Most boarding facilities are not open 24 hours a day, meaning your pet is left unattended for a while.  Check with the facility so you are aware of their schedule and that it meets your expectations. It is a good idea to make sure you are aware of when to pick up your pet, as some facilities may not be open to the public on the holidays. Some facilities even have a designated time when you need to pick pets up before you are charged for another day of boarding.

Make Sure to Disclose Any Special Instructions in Regards to Your Pets.

Some pets do not get along well with others, and sadly this is not mentioned to the boarding facility until something happens. It’s essential to inform them if your pets have any temperament issues. That way, they can ensure your pets are not socialized with other pets.

Belongings, Beware!

If you are bringing any bedding, toys, or other personal belongings, be aware that your pet might soil or destroy them during their stay. Boarding can be a stressful experience for even a generally happy pet, as they are surrounded by unfamiliar people and unfamiliar pets. Most of the time, boarding facilities can be very loud as dogs are barking, and the staff is busy taking care of the pets. Sometimes, pets can get nervous and chew up their favorite toy or their bed, or even have an accident on their bed. Sometimes, the kennel may even misplace your pet’s belongings during a busy time as they are thrown in the laundry to be cleaned.  

Leave Emergency Contact Information, Including Your Veterinarian’s Information…

Make sure to leave the boarding facility with an emergency point of contact as well as your veterinarian’s information in case something happens during your pet’s stay.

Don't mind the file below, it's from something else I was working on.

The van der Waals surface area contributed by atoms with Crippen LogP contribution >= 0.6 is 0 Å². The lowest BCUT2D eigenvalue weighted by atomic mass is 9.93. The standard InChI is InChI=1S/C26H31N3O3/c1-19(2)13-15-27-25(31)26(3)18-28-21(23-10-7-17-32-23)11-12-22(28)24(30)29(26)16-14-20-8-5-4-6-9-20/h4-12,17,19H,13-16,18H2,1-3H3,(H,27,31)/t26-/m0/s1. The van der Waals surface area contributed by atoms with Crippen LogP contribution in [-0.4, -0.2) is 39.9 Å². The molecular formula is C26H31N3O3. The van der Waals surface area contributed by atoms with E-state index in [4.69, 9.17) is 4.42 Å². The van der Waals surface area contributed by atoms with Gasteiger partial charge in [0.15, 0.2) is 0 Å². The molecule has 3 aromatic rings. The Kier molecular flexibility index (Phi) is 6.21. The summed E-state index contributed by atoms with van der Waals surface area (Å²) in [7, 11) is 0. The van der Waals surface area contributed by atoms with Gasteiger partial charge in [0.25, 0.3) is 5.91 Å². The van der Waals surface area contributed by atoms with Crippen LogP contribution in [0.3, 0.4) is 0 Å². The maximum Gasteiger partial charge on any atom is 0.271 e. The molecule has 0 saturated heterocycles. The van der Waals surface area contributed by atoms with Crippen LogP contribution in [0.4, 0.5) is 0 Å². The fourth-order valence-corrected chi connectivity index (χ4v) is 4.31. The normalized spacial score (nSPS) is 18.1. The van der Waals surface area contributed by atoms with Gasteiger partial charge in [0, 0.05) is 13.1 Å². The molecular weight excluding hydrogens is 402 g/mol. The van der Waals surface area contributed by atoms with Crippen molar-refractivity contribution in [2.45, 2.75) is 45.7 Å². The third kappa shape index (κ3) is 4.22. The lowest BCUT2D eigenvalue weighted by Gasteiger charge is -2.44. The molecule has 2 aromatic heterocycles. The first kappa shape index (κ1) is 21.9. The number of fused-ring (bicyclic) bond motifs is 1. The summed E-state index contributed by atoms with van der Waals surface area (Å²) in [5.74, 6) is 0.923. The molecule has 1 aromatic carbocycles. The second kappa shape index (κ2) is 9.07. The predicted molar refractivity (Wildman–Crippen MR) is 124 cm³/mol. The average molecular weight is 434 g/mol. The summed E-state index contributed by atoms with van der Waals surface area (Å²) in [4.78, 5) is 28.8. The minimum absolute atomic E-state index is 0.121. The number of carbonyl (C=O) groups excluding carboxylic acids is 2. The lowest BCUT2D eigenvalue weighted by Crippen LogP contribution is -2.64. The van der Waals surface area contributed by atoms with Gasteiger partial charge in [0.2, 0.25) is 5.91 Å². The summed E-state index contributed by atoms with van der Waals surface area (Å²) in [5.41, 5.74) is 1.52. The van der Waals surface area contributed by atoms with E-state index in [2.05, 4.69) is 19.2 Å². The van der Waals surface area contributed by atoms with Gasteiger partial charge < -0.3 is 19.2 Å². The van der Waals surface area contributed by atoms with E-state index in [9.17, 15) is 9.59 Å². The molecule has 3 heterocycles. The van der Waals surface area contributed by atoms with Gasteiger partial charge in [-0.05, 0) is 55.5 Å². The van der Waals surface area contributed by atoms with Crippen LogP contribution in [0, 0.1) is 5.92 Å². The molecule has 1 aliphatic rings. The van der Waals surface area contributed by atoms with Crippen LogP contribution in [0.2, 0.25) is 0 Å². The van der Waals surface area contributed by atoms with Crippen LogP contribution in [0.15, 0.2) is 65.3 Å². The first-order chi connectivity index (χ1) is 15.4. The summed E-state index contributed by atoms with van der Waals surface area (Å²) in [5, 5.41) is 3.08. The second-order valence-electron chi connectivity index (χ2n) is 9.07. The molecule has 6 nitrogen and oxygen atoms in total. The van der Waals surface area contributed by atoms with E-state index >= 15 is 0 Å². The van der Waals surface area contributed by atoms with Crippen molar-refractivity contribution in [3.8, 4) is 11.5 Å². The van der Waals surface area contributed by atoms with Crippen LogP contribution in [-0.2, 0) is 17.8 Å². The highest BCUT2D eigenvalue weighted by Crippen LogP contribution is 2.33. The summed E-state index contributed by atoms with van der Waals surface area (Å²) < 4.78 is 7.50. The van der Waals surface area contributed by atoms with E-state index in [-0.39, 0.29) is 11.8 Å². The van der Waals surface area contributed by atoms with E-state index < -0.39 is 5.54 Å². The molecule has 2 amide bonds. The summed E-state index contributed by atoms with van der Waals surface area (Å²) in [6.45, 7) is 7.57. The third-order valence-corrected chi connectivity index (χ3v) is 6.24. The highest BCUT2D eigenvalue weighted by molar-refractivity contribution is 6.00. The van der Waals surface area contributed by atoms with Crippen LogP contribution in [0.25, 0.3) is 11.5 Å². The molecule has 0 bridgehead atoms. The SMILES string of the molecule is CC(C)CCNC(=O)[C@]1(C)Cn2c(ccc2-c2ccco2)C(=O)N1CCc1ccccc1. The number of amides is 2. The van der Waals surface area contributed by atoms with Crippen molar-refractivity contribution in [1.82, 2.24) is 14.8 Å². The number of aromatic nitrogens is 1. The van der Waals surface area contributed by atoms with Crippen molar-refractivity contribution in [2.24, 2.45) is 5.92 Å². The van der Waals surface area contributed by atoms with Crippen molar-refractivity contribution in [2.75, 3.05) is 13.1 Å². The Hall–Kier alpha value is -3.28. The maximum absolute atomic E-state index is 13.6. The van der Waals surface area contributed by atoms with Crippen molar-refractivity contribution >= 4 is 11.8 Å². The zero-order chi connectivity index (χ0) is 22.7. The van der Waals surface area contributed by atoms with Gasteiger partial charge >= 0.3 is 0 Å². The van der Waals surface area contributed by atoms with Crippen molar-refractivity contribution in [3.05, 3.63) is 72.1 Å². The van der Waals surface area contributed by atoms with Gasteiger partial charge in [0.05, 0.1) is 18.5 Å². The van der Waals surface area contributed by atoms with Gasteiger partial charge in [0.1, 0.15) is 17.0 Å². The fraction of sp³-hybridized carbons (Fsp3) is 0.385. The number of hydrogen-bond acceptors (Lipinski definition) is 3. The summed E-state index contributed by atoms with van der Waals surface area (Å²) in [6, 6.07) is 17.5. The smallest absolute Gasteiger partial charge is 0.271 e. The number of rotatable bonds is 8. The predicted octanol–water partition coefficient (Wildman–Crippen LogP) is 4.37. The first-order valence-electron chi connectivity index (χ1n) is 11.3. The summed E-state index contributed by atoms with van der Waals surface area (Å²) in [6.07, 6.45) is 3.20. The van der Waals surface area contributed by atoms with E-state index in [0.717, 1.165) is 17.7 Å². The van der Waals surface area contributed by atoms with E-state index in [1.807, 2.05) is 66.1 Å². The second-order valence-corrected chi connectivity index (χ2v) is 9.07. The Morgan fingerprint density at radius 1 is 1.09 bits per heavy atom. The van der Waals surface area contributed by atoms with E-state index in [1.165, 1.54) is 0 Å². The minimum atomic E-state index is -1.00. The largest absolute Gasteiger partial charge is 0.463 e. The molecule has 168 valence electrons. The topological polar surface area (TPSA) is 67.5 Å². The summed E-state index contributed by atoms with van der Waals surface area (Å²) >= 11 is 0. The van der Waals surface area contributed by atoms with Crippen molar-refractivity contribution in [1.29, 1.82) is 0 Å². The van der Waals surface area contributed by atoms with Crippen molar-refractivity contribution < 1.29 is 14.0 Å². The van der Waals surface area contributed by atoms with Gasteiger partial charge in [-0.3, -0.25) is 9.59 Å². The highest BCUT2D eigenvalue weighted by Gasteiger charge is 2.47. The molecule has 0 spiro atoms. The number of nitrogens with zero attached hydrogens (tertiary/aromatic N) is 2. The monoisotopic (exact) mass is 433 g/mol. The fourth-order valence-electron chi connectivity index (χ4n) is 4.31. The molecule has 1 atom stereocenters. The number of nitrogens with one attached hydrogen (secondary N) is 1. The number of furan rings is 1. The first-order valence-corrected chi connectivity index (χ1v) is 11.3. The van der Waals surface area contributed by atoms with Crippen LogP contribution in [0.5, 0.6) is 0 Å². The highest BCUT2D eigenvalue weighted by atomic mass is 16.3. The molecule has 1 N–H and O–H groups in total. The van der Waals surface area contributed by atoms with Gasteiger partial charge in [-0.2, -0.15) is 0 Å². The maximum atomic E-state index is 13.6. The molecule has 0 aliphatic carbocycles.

Maybe You Have Discovered That A Boarding Kennel is Not A Good Option For Your Pet’s Needs. Now What?

If you have searched for a place to take your pet, but you have not found one that you feel comfortable with, there are other options. Do you have friends or family that could take care of your pet? Is there someone you know and trust that could either stay at your house while you are gone or stop by daily to check up on your pets?

There are also professional pet sitters available to come in and take care of your pets while you are gone. If you do not know of anyone to take care of your pet, call your veterinarian to see if they have anyone they could recommend. Check out websites such as Rover.com or wagwalking.com that allow you to search for a pet sitter in your area. If you are worried about a random person caring for your pet, both companies state that anyone listed on their website has undergone background checks.

Don’t Forget To Inform Your Veterinarian That You Will Be Out of Town.

Most veterinarians have a privacy policy with their clients, meaning that if someone calls regarding your pet, the veterinarian will not disclose any information to them. Make sure the veterinarian is aware that you will be out of town and who will be taking care of your pets.

Most Importantly, Enjoy Your Vacation, and Rest Assured That Your Pet is in Good Hands!

With proper planning and research, you will find a perfect boarding solution that will fit your pet’s lifestyle. Just know what you want for your pet, ask the right questions, and never be afraid to get a tour of where your pet will be staying! Now that you know your pet will be having their own mini-vacation, you can relax and enjoy your vacation!